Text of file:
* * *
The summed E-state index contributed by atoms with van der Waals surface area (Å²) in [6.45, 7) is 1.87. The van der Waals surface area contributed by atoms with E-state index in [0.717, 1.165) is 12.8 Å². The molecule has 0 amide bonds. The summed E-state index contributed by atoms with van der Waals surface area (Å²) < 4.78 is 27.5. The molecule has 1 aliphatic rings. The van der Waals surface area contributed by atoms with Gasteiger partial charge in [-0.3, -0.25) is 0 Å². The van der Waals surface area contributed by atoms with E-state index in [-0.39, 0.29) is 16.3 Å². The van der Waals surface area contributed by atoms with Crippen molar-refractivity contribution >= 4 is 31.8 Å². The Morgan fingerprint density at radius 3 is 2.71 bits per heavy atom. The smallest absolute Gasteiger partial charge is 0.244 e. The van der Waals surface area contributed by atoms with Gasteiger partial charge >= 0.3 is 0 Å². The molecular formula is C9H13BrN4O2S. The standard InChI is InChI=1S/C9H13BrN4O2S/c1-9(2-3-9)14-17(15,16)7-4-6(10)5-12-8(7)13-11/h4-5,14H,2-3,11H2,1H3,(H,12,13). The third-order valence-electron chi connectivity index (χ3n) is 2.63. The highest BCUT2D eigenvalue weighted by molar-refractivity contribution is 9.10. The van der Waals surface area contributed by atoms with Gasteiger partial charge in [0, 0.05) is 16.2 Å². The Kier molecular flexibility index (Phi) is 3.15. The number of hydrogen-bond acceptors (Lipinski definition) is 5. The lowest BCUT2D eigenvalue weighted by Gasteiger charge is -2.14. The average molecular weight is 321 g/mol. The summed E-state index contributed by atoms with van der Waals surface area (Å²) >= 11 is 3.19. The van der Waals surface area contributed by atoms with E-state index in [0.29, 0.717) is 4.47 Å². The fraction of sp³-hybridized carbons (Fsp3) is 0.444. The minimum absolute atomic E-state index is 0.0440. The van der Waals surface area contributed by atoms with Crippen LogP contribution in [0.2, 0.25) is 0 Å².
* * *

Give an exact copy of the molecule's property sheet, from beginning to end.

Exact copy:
The summed E-state index contributed by atoms with van der Waals surface area (Å²) in [6.45, 7) is 1.87. The van der Waals surface area contributed by atoms with E-state index in [0.717, 1.165) is 12.8 Å². The molecule has 0 amide bonds. The summed E-state index contributed by atoms with van der Waals surface area (Å²) < 4.78 is 27.5. The molecule has 1 aliphatic rings. The van der Waals surface area contributed by atoms with Gasteiger partial charge in [-0.3, -0.25) is 0 Å². The van der Waals surface area contributed by atoms with E-state index in [-0.39, 0.29) is 16.3 Å². The van der Waals surface area contributed by atoms with Crippen molar-refractivity contribution >= 4 is 31.8 Å². The Morgan fingerprint density at radius 3 is 2.71 bits per heavy atom. The smallest absolute Gasteiger partial charge is 0.244 e. The van der Waals surface area contributed by atoms with Gasteiger partial charge >= 0.3 is 0 Å². The molecular formula is C9H13BrN4O2S. The standard InChI is InChI=1S/C9H13BrN4O2S/c1-9(2-3-9)14-17(15,16)7-4-6(10)5-12-8(7)13-11/h4-5,14H,2-3,11H2,1H3,(H,12,13). The third-order valence-electron chi connectivity index (χ3n) is 2.63. The highest BCUT2D eigenvalue weighted by molar-refractivity contribution is 9.10. The van der Waals surface area contributed by atoms with Gasteiger partial charge in [0, 0.05) is 16.2 Å². The Kier molecular flexibility index (Phi) is 3.15. The number of hydrogen-bond acceptors (Lipinski definition) is 5. The lowest BCUT2D eigenvalue weighted by Gasteiger charge is -2.14. The average molecular weight is 321 g/mol. The summed E-state index contributed by atoms with van der Waals surface area (Å²) >= 11 is 3.19. The van der Waals surface area contributed by atoms with E-state index in [0.29, 0.717) is 4.47 Å². The fraction of sp³-hybridized carbons (Fsp3) is 0.444. The minimum absolute atomic E-state index is 0.0440. The van der Waals surface area contributed by atoms with Crippen LogP contribution in [0.2, 0.25) is 0 Å².